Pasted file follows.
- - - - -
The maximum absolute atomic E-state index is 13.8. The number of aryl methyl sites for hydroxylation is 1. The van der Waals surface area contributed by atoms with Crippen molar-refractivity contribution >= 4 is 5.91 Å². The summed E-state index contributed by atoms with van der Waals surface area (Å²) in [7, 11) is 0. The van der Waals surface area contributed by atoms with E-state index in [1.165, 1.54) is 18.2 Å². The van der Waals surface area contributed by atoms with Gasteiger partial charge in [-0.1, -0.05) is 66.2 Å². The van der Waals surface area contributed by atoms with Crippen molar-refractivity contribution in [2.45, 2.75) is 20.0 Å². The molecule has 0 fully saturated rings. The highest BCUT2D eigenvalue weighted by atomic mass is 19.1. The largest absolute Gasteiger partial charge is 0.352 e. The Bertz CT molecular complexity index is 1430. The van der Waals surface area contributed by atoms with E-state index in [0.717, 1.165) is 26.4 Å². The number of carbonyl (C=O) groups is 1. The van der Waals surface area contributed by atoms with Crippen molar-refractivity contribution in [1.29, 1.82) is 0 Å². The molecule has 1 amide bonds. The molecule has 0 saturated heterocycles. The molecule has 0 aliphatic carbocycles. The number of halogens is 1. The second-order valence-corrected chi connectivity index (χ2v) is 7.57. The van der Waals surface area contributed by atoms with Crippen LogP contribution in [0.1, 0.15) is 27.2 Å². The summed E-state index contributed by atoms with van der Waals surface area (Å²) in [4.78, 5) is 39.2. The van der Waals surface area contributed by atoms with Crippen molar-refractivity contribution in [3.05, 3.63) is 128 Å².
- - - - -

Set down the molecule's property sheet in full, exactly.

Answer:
The maximum absolute atomic E-state index is 13.8. The number of aryl methyl sites for hydroxylation is 1. The van der Waals surface area contributed by atoms with Crippen molar-refractivity contribution >= 4 is 5.91 Å². The summed E-state index contributed by atoms with van der Waals surface area (Å²) in [7, 11) is 0. The van der Waals surface area contributed by atoms with E-state index in [1.165, 1.54) is 18.2 Å². The van der Waals surface area contributed by atoms with Gasteiger partial charge in [-0.1, -0.05) is 66.2 Å². The van der Waals surface area contributed by atoms with Crippen molar-refractivity contribution in [2.45, 2.75) is 20.0 Å². The molecule has 0 fully saturated rings. The highest BCUT2D eigenvalue weighted by atomic mass is 19.1. The largest absolute Gasteiger partial charge is 0.352 e. The Bertz CT molecular complexity index is 1430. The van der Waals surface area contributed by atoms with E-state index in [0.717, 1.165) is 26.4 Å². The number of carbonyl (C=O) groups is 1. The van der Waals surface area contributed by atoms with Crippen molar-refractivity contribution in [1.29, 1.82) is 0 Å². The molecule has 1 amide bonds. The molecule has 0 saturated heterocycles. The molecule has 0 aliphatic carbocycles. The number of halogens is 1. The second-order valence-corrected chi connectivity index (χ2v) is 7.57. The van der Waals surface area contributed by atoms with Crippen LogP contribution in [0.1, 0.15) is 27.2 Å². The summed E-state index contributed by atoms with van der Waals surface area (Å²) in [4.78, 5) is 39.2. The van der Waals surface area contributed by atoms with Crippen molar-refractivity contribution in [3.05, 3.63) is 128 Å².